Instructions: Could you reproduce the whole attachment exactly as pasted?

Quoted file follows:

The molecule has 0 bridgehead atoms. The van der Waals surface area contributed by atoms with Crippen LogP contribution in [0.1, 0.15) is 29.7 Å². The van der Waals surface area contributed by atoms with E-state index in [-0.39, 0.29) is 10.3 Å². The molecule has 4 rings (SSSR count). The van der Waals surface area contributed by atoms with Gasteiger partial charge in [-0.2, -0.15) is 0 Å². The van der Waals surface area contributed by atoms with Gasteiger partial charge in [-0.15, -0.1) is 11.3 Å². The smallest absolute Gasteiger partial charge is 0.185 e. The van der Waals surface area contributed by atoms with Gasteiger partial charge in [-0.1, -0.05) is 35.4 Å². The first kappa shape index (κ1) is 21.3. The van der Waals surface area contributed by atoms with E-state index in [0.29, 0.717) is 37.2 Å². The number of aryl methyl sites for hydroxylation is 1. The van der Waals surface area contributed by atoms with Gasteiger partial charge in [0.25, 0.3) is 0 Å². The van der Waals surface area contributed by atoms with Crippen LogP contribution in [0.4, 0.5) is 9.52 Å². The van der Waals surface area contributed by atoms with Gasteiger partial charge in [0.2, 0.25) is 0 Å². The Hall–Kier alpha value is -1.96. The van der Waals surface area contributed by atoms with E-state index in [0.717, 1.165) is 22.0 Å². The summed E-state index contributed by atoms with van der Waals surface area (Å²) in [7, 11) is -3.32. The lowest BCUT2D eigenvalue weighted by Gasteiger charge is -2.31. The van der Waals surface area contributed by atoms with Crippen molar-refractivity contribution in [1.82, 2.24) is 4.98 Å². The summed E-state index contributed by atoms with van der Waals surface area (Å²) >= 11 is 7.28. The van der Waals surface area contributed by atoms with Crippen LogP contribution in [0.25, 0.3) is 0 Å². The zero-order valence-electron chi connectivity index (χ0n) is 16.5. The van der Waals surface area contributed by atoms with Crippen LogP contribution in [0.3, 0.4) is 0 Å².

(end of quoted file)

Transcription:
The molecule has 0 bridgehead atoms. The van der Waals surface area contributed by atoms with Crippen LogP contribution in [0.1, 0.15) is 29.7 Å². The van der Waals surface area contributed by atoms with E-state index in [-0.39, 0.29) is 10.3 Å². The molecule has 4 rings (SSSR count). The van der Waals surface area contributed by atoms with Gasteiger partial charge in [-0.2, -0.15) is 0 Å². The van der Waals surface area contributed by atoms with Gasteiger partial charge in [-0.15, -0.1) is 11.3 Å². The smallest absolute Gasteiger partial charge is 0.185 e. The van der Waals surface area contributed by atoms with Gasteiger partial charge in [-0.1, -0.05) is 35.4 Å². The first kappa shape index (κ1) is 21.3. The van der Waals surface area contributed by atoms with E-state index in [0.29, 0.717) is 37.2 Å². The number of aryl methyl sites for hydroxylation is 1. The van der Waals surface area contributed by atoms with Gasteiger partial charge in [0.25, 0.3) is 0 Å². The van der Waals surface area contributed by atoms with Crippen LogP contribution in [0.4, 0.5) is 9.52 Å². The van der Waals surface area contributed by atoms with Gasteiger partial charge in [0.2, 0.25) is 0 Å². The Hall–Kier alpha value is -1.96. The van der Waals surface area contributed by atoms with E-state index in [0.717, 1.165) is 22.0 Å². The summed E-state index contributed by atoms with van der Waals surface area (Å²) in [7, 11) is -3.32. The lowest BCUT2D eigenvalue weighted by Gasteiger charge is -2.31. The van der Waals surface area contributed by atoms with Crippen molar-refractivity contribution in [1.82, 2.24) is 4.98 Å². The summed E-state index contributed by atoms with van der Waals surface area (Å²) >= 11 is 7.28. The van der Waals surface area contributed by atoms with Crippen LogP contribution in [0.25, 0.3) is 0 Å². The zero-order valence-electron chi connectivity index (χ0n) is 16.5. The van der Waals surface area contributed by atoms with Crippen LogP contribution in [0.3, 0.4) is 0 Å².